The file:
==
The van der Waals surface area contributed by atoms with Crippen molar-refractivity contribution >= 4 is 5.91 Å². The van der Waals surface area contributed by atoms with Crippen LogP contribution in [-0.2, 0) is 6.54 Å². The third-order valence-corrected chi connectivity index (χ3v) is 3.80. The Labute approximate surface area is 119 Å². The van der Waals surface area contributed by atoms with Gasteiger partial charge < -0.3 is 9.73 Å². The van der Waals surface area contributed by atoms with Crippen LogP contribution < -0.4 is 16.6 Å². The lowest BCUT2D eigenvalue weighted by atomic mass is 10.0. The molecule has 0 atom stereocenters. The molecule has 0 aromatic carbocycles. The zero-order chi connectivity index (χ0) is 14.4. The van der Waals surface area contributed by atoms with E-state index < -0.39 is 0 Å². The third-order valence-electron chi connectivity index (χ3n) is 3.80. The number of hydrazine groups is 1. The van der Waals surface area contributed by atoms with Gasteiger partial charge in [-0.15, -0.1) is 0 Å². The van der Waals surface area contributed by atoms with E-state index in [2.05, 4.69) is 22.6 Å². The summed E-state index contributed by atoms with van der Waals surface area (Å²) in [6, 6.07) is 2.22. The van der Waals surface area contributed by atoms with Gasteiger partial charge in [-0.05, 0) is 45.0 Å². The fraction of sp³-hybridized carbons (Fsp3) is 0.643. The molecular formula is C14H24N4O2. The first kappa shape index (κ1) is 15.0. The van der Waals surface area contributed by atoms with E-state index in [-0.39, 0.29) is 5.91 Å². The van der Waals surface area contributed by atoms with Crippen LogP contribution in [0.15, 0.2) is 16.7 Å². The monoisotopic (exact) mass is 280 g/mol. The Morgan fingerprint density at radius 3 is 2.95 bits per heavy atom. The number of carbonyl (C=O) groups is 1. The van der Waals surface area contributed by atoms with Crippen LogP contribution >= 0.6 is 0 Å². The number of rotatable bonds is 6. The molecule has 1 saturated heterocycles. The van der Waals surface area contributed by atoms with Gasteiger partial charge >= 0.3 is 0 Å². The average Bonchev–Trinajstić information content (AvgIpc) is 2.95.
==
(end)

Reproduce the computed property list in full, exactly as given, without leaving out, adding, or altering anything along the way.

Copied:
The van der Waals surface area contributed by atoms with Crippen molar-refractivity contribution >= 4 is 5.91 Å². The van der Waals surface area contributed by atoms with Crippen LogP contribution in [-0.2, 0) is 6.54 Å². The third-order valence-corrected chi connectivity index (χ3v) is 3.80. The Labute approximate surface area is 119 Å². The van der Waals surface area contributed by atoms with Gasteiger partial charge < -0.3 is 9.73 Å². The van der Waals surface area contributed by atoms with Crippen LogP contribution < -0.4 is 16.6 Å². The lowest BCUT2D eigenvalue weighted by atomic mass is 10.0. The molecule has 0 atom stereocenters. The molecule has 0 aromatic carbocycles. The zero-order chi connectivity index (χ0) is 14.4. The van der Waals surface area contributed by atoms with E-state index < -0.39 is 0 Å². The third-order valence-electron chi connectivity index (χ3n) is 3.80. The number of hydrazine groups is 1. The van der Waals surface area contributed by atoms with Gasteiger partial charge in [-0.15, -0.1) is 0 Å². The van der Waals surface area contributed by atoms with E-state index in [2.05, 4.69) is 22.6 Å². The summed E-state index contributed by atoms with van der Waals surface area (Å²) in [6, 6.07) is 2.22. The van der Waals surface area contributed by atoms with Gasteiger partial charge in [-0.05, 0) is 45.0 Å². The fraction of sp³-hybridized carbons (Fsp3) is 0.643. The molecular formula is C14H24N4O2. The first kappa shape index (κ1) is 15.0. The van der Waals surface area contributed by atoms with E-state index in [-0.39, 0.29) is 5.91 Å². The van der Waals surface area contributed by atoms with Crippen LogP contribution in [0.15, 0.2) is 16.7 Å². The monoisotopic (exact) mass is 280 g/mol. The Morgan fingerprint density at radius 3 is 2.95 bits per heavy atom. The number of carbonyl (C=O) groups is 1. The van der Waals surface area contributed by atoms with Crippen LogP contribution >= 0.6 is 0 Å². The number of rotatable bonds is 6. The molecule has 1 saturated heterocycles. The van der Waals surface area contributed by atoms with Gasteiger partial charge >= 0.3 is 0 Å². The average Bonchev–Trinajstić information content (AvgIpc) is 2.95.